FCMs to Exit Market
Futures commission merchants are exiting the market due to the cost of complying with new regulations according to a panel at the International Derivatives Expo in London.
Jerome Kemp, global head of Citi Futures, clearing and collateral, at Citigroup Global Markets said at IDX that in 2004 there were 178 regional FCMs in the US but that number had dropped by half. As a result 75% of client segregated funds are now held by the 10 largest FCMs.
Andrew Ross, European head of OTC clearing at Morgan Stanley, said: “It started as a trickle but we are seeing a greater flow of FCMs leaving the business. Morgan Stanley is absolutely committed to clearing but the pendulum has swung so far that unless you have a strong position the business will not remain viable.”
Nicholas Forgan, co-head derivatives clearing at JP Morgan, said: “There are troubling signs that over the next two to three months, a number of FCMs will be exiting the business.”
M Ramaswami, president of the Singapore Exchange was more optimistic. He said FCMs would have to change their business models and reprice their services but would emerge as stronger businesses.
“Once volatility returns customers will discover the dangers of not hedging and that will drive a willingness to pay higher fees,” added Ramaswami.
Chris Topple, global head of prime clearing services at Newedge, the global agency broker and clearing firm owned by French bank Societe Generale, said FCMs need scale to survive. Topple said: “Our FCM has been combined into a separate unit within the investment bank to act as a point of aggregation for margin and collateral across asset classes. It has been a big change for us.”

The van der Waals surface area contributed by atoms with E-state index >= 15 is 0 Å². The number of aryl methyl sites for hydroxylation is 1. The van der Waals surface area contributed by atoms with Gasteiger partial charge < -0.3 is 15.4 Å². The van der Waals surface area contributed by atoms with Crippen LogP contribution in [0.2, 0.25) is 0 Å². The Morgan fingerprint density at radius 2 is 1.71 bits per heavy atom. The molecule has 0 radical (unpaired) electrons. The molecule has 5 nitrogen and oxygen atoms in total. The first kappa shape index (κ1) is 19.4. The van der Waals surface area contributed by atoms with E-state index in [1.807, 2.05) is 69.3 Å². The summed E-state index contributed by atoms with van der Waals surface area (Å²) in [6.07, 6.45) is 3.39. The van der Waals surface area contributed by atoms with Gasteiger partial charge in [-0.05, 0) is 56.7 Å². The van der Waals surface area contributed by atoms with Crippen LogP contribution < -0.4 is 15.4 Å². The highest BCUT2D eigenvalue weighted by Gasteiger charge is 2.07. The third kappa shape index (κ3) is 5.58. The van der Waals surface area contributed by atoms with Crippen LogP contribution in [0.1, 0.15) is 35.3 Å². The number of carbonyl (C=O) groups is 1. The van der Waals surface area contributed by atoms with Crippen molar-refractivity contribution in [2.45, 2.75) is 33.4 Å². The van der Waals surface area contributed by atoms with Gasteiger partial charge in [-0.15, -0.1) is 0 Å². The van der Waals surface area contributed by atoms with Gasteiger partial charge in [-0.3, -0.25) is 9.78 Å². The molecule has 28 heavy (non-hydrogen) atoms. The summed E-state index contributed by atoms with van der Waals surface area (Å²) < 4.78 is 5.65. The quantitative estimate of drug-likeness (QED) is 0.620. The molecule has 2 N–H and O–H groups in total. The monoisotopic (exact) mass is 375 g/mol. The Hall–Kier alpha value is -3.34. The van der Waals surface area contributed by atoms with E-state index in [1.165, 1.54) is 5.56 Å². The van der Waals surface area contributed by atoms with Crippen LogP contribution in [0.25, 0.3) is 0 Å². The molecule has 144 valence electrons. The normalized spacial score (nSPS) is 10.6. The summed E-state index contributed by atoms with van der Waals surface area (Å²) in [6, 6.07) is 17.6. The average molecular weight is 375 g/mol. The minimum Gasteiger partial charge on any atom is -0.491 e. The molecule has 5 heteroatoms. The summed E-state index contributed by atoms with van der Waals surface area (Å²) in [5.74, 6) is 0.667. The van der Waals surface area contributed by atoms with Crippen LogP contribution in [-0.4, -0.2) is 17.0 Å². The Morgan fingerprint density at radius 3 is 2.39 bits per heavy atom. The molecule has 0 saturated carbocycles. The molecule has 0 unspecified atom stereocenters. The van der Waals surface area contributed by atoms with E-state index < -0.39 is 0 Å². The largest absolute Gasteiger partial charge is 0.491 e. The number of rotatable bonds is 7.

Ross said Morgan Stanley was changing its clearing business in a similar war to Newedge.
“The industry is a third of the way through innovation,” Ross added. “We will see the development of swap execution facilities in Europe and new products such as deliverable swap futures. There will be an evolution in product development to make trading more capital efficient.”
In another panel at IDX Jeffrey Sprecher, chairman and chief executive of IntercontinentalExchange, warned that MiFID II, the revised Markets in Financial Instruments Directive governing trading in the European Union, will not create competition amongst clearers. He said the new rules favour exchanges operating a vertical business model and owning their own clearing houses.
Sprecher said: “The legislation will lead to a small number of clearing houses with highly concentrated positions. I can’t see any other outcome and this bodes well for incumbents.”
MiFID II had been expected to mandate open access to clearing but provisions in the legislation allows national regulators to delay competition by up to five years if their exchanges operate vertical silos.
Phupinder Gill, chief executive of CME Group, said he was unsure how open access could be implemented and warned it would have a tremendous impact on the ability of exchanges to innovate.
However Robert Greifeld, chief executive of Nasdaq OMX, argued that MiFID II would usher in a new era of competition amongst clearers. Greifeld said: “Customers are excited about open access and the impact on clearing will be analogous to MiFID on trading.”
Garry Jones, chief executive of the London Metal Exchange and co-head of global markets, Hong Kong Exchanges and Clearing said the LME is launching a new clearing house by September.
“The new clearing house has been built form scratch and so is light years ahead of what we had before,” Jones added.
Featured image via Naeblys/Dollar Photo Club
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Phase 5 of the uncleared margin rules came into effect on 1 September.
Triparty repos can be executed across U.S. Treasury securities to central clearing.